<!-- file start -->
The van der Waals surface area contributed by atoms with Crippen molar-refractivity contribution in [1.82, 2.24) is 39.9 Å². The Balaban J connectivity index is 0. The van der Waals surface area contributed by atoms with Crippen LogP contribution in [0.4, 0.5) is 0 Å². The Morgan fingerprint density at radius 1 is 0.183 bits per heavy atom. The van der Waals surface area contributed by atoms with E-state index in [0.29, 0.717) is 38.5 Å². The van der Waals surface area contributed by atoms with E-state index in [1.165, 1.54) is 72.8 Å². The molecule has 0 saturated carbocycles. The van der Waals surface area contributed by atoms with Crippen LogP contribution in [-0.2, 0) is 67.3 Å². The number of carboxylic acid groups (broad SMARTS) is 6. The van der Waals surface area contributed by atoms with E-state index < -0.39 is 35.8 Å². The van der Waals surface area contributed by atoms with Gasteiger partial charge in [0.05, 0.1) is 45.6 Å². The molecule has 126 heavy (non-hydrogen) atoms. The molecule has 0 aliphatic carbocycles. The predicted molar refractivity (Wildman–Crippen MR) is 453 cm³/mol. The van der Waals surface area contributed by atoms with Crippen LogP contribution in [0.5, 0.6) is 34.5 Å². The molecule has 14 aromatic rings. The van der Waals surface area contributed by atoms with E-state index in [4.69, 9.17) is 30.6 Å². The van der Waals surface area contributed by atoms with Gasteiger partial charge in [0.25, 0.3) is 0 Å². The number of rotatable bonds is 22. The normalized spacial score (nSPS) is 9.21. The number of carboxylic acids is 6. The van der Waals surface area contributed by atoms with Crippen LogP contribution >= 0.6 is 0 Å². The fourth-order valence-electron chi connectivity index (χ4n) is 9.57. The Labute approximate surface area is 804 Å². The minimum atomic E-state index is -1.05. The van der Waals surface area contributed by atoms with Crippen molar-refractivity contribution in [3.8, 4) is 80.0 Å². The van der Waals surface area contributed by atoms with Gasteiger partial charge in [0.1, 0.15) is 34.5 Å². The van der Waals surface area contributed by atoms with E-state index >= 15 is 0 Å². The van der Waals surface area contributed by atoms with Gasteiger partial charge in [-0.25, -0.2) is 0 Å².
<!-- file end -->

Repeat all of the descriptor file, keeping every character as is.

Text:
The van der Waals surface area contributed by atoms with Crippen molar-refractivity contribution in [1.82, 2.24) is 39.9 Å². The Balaban J connectivity index is 0. The van der Waals surface area contributed by atoms with Crippen LogP contribution in [0.4, 0.5) is 0 Å². The Morgan fingerprint density at radius 1 is 0.183 bits per heavy atom. The van der Waals surface area contributed by atoms with E-state index in [0.29, 0.717) is 38.5 Å². The van der Waals surface area contributed by atoms with E-state index in [1.165, 1.54) is 72.8 Å². The molecule has 0 saturated carbocycles. The van der Waals surface area contributed by atoms with Crippen LogP contribution in [-0.2, 0) is 67.3 Å². The number of carboxylic acid groups (broad SMARTS) is 6. The van der Waals surface area contributed by atoms with E-state index < -0.39 is 35.8 Å². The van der Waals surface area contributed by atoms with Gasteiger partial charge in [0.05, 0.1) is 45.6 Å². The molecule has 126 heavy (non-hydrogen) atoms. The molecule has 0 aliphatic carbocycles. The predicted molar refractivity (Wildman–Crippen MR) is 453 cm³/mol. The van der Waals surface area contributed by atoms with Crippen LogP contribution in [0.5, 0.6) is 34.5 Å². The molecule has 14 aromatic rings. The van der Waals surface area contributed by atoms with E-state index in [4.69, 9.17) is 30.6 Å². The van der Waals surface area contributed by atoms with Gasteiger partial charge in [0.25, 0.3) is 0 Å². The number of rotatable bonds is 22. The normalized spacial score (nSPS) is 9.21. The number of carboxylic acids is 6. The van der Waals surface area contributed by atoms with Crippen LogP contribution >= 0.6 is 0 Å². The fourth-order valence-electron chi connectivity index (χ4n) is 9.57. The Labute approximate surface area is 804 Å². The minimum atomic E-state index is -1.05. The van der Waals surface area contributed by atoms with Crippen molar-refractivity contribution in [3.8, 4) is 80.0 Å². The van der Waals surface area contributed by atoms with Gasteiger partial charge in [0.1, 0.15) is 34.5 Å². The van der Waals surface area contributed by atoms with E-state index >= 15 is 0 Å². The van der Waals surface area contributed by atoms with Gasteiger partial charge in [-0.25, -0.2) is 0 Å².